July 18, 2017 (Calgary) The NDP needs to urgently identify and address the areas of the Child Intervention system that are blocking action on recommendations to improve the system or more preventable deaths will occur, says Alberta Party leader Greg Clark.
“I’m frustrated that previous recommendations are not being acted on by this government,” said Clark. “And I’m even more frustrated by the NDP’s lack of transparency and apparent unwillingness, or inability, to break through resistance to change at senior levels of the system.”
Clark says that the Ministerial Panel on Child Intervention has shown there is a disconnect between senior levels, including the Minister’s office, and the front lines.
“One of the most important lessons I’ve learned in my time on the Panel is that the people on the front lines of what is probably the most difficult job in Alberta’s public service are very open to change. They want to see kids thrive and they want families to be healthy,” said Clark. “Unfortunately there’s strong resistance to change at the top levels of the system.
“The NDP needs to break through that resistance or find people who are willing and able to fundamentally change how Child Intervention works.”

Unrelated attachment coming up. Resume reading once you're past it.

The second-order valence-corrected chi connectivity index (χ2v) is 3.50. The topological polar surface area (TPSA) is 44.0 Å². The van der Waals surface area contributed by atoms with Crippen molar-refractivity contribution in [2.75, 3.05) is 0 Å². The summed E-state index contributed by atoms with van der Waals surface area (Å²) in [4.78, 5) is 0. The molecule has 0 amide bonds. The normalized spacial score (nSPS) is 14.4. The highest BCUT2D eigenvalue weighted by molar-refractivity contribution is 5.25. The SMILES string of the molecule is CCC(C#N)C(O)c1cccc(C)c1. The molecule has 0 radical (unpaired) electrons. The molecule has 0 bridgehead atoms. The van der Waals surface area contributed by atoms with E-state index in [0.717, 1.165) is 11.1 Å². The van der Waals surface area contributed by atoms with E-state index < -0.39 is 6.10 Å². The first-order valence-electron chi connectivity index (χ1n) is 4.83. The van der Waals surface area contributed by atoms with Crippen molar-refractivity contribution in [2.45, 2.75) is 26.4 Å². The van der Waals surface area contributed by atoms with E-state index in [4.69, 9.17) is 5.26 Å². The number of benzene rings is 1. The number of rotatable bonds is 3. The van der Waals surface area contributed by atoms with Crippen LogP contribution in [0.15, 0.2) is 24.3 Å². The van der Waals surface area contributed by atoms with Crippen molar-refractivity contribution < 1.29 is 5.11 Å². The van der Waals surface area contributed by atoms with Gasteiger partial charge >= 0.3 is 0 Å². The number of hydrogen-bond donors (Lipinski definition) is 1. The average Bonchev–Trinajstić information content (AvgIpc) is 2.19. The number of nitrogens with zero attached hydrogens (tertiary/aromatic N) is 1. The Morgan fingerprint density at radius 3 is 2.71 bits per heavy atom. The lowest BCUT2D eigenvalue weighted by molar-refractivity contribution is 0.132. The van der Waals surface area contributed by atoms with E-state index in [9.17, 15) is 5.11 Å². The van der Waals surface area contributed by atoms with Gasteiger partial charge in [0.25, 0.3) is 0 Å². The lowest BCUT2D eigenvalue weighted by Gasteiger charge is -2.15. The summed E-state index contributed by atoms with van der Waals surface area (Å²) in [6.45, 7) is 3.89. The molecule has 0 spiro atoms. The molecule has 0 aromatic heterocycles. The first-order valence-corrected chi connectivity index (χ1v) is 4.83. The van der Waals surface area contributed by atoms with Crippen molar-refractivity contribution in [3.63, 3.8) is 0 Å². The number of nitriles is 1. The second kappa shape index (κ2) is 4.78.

Clark also echoed the concerns of the Child and Youth Advocate about ensuring his office has the resources needed to do his job.
“It’s unacceptable that the Minister hasn’t sat down with the Advocate to discuss what his office needs to implement the changes passed through the Legislature this spring,” said Clark. “It appears the government cares more about political optics than they do about implementing meaningful changes that will keep kids safe.”
Clark said the NDP appear to be doing everything they can to minimize the awareness of the report.
“Releasing this report on the same day Canada’s Premiers are meeting in Edmonton seems designed to minimize coverage. It’s in the best interests of children in care that Albertans are aware of the recommendations and know their government will act on them.”
“As for the Panel itself, I believe it can succeed, but only if the government stops playing politics. We need to see real action on recommendations and openness to change from senior levels of government and administration.”
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